According to many different sources, Mesoamerica featured three types of musical instruments: aerophones, or in this case flutes, examples of which abound throughout the archaeological record; membranophones, or percussion instruments which made a sound when a skin stretched over it was struck, best exemplified by the huehuetl; and idiophones, which made sound by themselves being struck. There are various examples of Mesoamerican idiophones, including all rattles, the áyotl (or tortoise shell), and most importantly, the teponaztli, often paired with the huehuetl (see Stevenson 1976).

The most common huehuetl was a three-legged membranophone usually made from wood or clay, and possibly other materials such as gold-those made of gold were often miniature, and worn into battle. A deerskin was draped over the top while the bottom was left open. When struck, the instrument emitted one of two sounds: a higher note if struck near the rim, a lower one if struck near the center of the skin. The two notes were, by Western musicological measurements, a fourth or fifth apart, as observed both by sixteenth-century observers and twentieth century ethnomusicologists who played reconstructed huehuetls.

The huehuetl was such an honored instrument that song writers sometimes called it "a book from which flowers bloom", or "adorned with quetzal feathers and braided with flowers of gold". The huehuetl, according to Stevenson, "captured every mood; but best of all it incited to sacrificial heroism". Small ones were even worn in battle by the likes of Aztec emperor Itzcóatl and nearby Tetzcocano ruler Nezahualcóyotl, according to Diego Durán. The drum came in all sizes, from that worn in battle to the tlalpanhuehuetl, which had to be played with the drummer standing up. Mendoza and Castañeda (1934) say that the average symphonic kettledrum emits a sound about an octave lower than the typical museum huehuetl, and some Mixtec codices actually depict huehuetls in this shape.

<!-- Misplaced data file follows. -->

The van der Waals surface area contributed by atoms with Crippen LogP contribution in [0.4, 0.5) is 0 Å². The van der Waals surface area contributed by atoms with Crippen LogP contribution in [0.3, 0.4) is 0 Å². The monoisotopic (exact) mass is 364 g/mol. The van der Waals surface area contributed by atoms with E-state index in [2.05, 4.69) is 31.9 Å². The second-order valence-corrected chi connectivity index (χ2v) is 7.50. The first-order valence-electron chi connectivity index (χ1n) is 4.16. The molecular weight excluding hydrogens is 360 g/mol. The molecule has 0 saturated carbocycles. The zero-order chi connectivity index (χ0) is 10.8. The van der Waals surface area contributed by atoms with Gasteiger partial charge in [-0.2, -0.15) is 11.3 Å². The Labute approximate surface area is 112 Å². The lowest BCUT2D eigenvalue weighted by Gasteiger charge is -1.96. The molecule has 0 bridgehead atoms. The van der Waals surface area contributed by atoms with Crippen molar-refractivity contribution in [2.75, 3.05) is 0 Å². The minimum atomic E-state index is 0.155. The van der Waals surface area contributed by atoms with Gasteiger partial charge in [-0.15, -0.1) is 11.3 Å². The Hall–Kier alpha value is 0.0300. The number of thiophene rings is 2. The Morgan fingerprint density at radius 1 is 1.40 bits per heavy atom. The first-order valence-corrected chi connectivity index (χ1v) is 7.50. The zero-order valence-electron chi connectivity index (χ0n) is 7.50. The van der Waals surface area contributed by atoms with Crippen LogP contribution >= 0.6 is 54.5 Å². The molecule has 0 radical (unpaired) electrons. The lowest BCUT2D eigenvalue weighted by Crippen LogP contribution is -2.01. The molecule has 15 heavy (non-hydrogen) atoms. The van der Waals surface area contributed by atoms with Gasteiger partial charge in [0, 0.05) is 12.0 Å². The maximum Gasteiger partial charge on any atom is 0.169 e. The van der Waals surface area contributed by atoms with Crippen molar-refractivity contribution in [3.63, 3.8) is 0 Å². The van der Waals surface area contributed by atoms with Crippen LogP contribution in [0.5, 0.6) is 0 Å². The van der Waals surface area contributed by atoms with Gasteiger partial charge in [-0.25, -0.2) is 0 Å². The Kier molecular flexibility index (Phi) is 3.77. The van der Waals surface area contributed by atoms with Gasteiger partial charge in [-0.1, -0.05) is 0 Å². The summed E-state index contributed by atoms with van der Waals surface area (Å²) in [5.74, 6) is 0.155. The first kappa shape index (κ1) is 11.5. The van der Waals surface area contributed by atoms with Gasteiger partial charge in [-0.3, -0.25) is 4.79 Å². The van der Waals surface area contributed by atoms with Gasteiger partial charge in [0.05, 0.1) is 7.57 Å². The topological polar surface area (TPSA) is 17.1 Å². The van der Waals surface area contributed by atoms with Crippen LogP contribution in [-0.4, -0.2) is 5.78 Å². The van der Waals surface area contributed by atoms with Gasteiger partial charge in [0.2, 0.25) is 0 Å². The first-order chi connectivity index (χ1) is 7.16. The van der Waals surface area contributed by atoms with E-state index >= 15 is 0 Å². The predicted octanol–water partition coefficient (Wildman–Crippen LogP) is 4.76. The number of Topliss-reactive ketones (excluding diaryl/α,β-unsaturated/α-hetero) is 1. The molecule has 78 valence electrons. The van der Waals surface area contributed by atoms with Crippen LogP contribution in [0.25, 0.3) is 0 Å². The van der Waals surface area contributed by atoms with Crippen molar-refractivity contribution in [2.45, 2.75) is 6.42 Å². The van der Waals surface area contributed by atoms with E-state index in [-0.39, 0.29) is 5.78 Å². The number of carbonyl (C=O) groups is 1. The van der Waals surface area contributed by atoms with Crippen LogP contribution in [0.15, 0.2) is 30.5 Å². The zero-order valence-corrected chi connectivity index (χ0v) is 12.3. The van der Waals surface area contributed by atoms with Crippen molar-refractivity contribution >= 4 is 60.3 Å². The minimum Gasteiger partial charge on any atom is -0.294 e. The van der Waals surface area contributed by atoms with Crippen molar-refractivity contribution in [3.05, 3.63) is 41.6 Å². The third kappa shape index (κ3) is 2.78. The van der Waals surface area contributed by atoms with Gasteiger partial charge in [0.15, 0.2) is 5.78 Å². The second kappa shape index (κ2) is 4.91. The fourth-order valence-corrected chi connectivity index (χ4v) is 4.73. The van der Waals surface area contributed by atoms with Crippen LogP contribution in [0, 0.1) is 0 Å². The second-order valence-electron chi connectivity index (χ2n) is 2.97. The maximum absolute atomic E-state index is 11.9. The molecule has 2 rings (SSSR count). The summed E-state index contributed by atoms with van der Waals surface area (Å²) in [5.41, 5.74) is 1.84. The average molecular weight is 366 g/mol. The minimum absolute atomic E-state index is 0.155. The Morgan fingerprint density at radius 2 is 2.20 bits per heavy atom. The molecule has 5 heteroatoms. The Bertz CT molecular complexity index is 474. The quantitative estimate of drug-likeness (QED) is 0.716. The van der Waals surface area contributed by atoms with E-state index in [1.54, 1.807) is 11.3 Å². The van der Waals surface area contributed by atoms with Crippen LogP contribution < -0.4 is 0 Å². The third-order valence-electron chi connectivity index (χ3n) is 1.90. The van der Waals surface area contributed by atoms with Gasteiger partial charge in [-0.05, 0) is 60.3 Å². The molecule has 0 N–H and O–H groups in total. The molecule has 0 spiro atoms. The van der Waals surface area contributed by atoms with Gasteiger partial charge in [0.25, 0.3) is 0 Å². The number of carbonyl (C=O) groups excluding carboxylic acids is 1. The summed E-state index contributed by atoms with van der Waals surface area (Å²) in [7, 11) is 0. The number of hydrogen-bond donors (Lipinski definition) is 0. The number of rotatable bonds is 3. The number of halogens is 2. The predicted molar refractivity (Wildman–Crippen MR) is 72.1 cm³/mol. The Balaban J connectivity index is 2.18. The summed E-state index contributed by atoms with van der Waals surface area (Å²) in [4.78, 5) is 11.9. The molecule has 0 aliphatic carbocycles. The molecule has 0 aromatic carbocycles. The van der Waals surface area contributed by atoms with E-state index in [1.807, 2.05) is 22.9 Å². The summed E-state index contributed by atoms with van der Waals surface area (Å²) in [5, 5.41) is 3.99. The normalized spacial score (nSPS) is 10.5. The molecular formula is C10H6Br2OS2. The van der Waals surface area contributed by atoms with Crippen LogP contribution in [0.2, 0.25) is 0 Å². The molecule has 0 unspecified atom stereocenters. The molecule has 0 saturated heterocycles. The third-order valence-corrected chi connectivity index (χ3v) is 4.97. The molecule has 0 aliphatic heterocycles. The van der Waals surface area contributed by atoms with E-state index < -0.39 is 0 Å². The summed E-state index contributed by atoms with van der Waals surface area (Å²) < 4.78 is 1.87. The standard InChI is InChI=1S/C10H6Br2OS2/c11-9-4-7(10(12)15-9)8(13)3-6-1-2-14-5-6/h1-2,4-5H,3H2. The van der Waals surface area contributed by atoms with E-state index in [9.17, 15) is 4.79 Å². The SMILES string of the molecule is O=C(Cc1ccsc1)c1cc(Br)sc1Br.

The Maya Huehuetl, or Pax

In the various Mayan languages spoken today and at the time of the Conquest, the huehuetl used in that part of the world was known as the pax. Norman Hammond (1972) details several types of pax found in archaeological or artistic contexts. The most common one is more or less similar to the Aztec huehuetl, only taller and more slender on the average. Usually made of wood or clay, unfortunately none from the Maya region survive to this day. However, Hammond does note at least three depictions of them in the art:

"The most detailed and exact dates from the end of the Classic and is in Room 1 of Structure 1 at Bonampak which shows a drum with a cylindrical body and a triple molding just over halfway down… The body was probably made by hollowing out a tree trunk, a much easier process than making a tunkul [the Maya teponaztli, or slit drum] with its integral sounding-tongues. The drum comes up to the chest of the player." [p. 127]

"Another Late Classic representation is on a polychrome cylinder vase from Chamá, Alta Veracruz, which shows four animal-impersonators of whom three play musical instruments. One, dressed as an armadillo, beats with both hands on an upright drum of cylindrical form, with a basal aperture and a decorated band just above it. The membrane has a reticulate pattern which suggest the use of snakeskin. The figures are much smaller and more stylized than those at Bonampak…" [Ibid.]